Video Game Voice Actors Strike


By Phuong Pham

What does a video game need in order to be considered a great game? A solid script? A great plot? Snappy dialogue? A video game needs great acting just as much as it needs all the previous items listed. This past week, video game voice actors have gone on strike after 19 months of negotiations failed to leave the game companies and voice actors satisfied. Hit the jump to learn more.

In late 2014, the Interactive Media Agreement expired and for the next 19 months, voice actors fought to have contracts reflect the conditions of the work environment and residual pay for successful games. After both parties were not able to reach an agreement, SAG-AFTRA (Screen Actors Guild-American Federation of Television and Radio Artists) union voice actors went on strike against video game companies. The companies affected include, EA, Insomniac Games, Activision, and Disney.


The voice actors are looking to negotiate pay based on certain factors of a job. For instance, union voice actress, Jennifer Hale (better known as Commander Shepard in Mass Effect 3 and Sarah Palmer in Halo 5: Guardians) noted that, “I have friends who have had to have surgery because of the vocal stress they incurred in the session and they’ve been out of work for months.” Currently, the Interactive Media Agreement does not have any clauses about work that might cause physical harm to the voice actor or anything about adjusted pay for a highly successful game. This means that a game like Call of Duty: Black Ops 3 which grossed $23.5 billion will still pay voice actors the fixed rate of $825 for four hours of voice work (regardless of what that work entails.) We already give film actors an adjusted salary for a film that performs well, like Robert Downey Jr. who received backpayment for Iron Man 3 in the form of a Bentley. What if we treated big names in video game voice acting like Nolan North the same way?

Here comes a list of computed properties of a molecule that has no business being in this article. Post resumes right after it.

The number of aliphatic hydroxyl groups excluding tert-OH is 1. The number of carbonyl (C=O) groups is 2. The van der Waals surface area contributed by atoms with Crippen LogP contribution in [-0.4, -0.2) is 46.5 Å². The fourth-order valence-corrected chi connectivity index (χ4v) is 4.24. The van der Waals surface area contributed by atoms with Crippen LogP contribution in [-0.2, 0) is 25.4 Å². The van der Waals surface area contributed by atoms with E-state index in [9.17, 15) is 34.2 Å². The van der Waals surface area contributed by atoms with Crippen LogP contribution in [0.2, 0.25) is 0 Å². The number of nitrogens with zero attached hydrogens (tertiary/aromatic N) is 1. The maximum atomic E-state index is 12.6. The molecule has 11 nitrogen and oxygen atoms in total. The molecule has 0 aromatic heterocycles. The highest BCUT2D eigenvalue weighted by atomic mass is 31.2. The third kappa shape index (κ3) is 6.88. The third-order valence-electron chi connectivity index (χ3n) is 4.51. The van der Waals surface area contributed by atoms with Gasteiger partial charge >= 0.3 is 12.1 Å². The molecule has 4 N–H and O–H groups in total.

There is no debate that huge names like Nolan North or Troy Baker draw fans to games so maybe it’s time the industry treats them as such. Corporate gaming companies are working on an outdated system that no longer pays actors something comparable to the success of the game they helped make. When games are outselling movies, maybe we should examine how the gaming industry treats their actors and whether or not the contract of many years past is still fair.